Guilty Pleasures Are Essential for a Happy Life
Internet culture and TV have embraced the concept of a guilty pleasure. However, even today, it is quite limited in its description according to many. This is due to the fact that the majority of guilty pleasures showcased online or in movies, as well as TV shows, have to do with eating unhealthy food or watching “Mean Girls” for the 20th time in a row.
However, the fact is that a list of guilty pleasures is never-ending. Every human being is an individual, thus as the french would say, our jouissances are varying as well. This French term is being used in English more and more to define a wider spectrum of guilty pleasures. However, the majority of translations offer a very narrow definition, limited to physical pleasure, which the French would surely oppose.
After all, the point is that whether you eat a big mac meal from Mcdonald’s for breakfast or pay an unreasonable price for a glass of wine at the airport - all of them can be described as guilty pleasures.
Why did the concept emerge?
As guilty pleasures are widely discussed and even used to create internet memes, the reason behind their existence is not widely known. Even worse is that no one really questions the background of this widespread phenomenon.
They are not called guilty pleasures without a reason. These activities actually bring joy and happiness to people. Then why should anyone feel guilty about them? Yet, they remain a big taboo. A poll conducted in the United Kingdom found that one in three keeps their guilty pleasures a secret from the closest. Moreover, almost 18 percent admitted that they are embarrassed by their activities.
Modern society is more diverse than ever before. The general public can be divided into an uncountable number of groups representing different identities. However, a word identity is mainly used to describe social communities according to race, ethnicity or sexuality. In reality, identities are also quite individual. We belong to many different big groups and every one of them put together is what makes us who we are.
Social groups and identities vary and so do their views over different concepts. Thus, something that is acceptable to one group might not be for another.
Take one of the most taboo topics such as wagering as an example. All of the negativity associated with it has seeped into the majority of social groups. It’s safe to say that around 90% of the world population frowns upon gambling while the remaining 10% glorify it. When we look at it from an objective point of view, it really does look like a guilty pleasure or just a pleasure. Just as somebody would pay $40 to go watch a movie for two hours, so would somebody pay $40 to go play some cards for 2 hours. This was one of the concepts that Norwegian companies (in Norwegian called Norske bookmakere) were trying to push in their country to somehow de-vilify the people that would actually wager. The population’s mind may have changed at some point, but the government still remains firm.
The difference between these social groups creates enormous pressure for people with contradicting views. Being judged is what usually creates guilt. This especially is the case if we are being criticized by a big number of people or by those closest to us.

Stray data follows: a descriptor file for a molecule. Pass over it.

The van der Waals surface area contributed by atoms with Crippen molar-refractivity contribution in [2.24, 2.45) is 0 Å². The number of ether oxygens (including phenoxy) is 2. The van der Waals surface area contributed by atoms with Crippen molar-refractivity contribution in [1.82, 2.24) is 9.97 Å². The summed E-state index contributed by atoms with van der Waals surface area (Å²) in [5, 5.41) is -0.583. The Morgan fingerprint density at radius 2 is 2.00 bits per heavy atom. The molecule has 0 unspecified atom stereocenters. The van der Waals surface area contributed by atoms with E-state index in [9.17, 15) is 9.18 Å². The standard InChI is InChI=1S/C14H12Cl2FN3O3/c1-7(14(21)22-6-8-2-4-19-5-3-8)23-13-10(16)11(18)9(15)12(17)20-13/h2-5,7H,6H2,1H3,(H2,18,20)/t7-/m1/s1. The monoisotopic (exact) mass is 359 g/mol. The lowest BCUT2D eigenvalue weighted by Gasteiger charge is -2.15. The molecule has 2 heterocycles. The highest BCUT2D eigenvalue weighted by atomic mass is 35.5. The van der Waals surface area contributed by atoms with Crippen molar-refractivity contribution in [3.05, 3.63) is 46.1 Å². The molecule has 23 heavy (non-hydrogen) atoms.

This might sound a little confusing, but imagine, a committed Christian mother who is a member of a progressive book club. This is a possibility and probably there is someone alike out there. activities she performs within one community, might not be natural for another. Such situations lead many people to be discreet about certain parts of their lives with others.
Social norms also make us feel guilty
Even in modern times, there are many topics that are not up for discussion. Unlike in case with different social groups, here the judgment is coming from the general public, which is more difficult to handle. The majority of people aspire to fit into the norms that are simply given without an explanation. Beauty standards, eating rations and a whole set of the ‘right life choices’ are put on the table to follow. If someone decides to step aside from this ‘true path of life’, they are immediately put under pressure by some people around them.
However, guilty pleasures still make us feel better than many other pleasurable activities we perform on a daily basis. Here, we should evaluate the role of pressure in increased levels of happiness. If there was no one looking at us with judgmental eyes while watching “Sex and the City” on a train, would it still feel as good? The answer is - probably not.
Our guilty pleasures surely make everyday living better. Every one of them is something special to us, boosting happiness and making us feel more valued. There is nothing wrong with having guilty pleasures, they are even essential for our happier lives. These small or big activities make us feel better and provide some alone time which sometimes is much needed. In the end, whether with the sheer enthusiasm to challenge social norms or simply because we want it, doing things that make us feel good is essential and we should not feel guilty about them.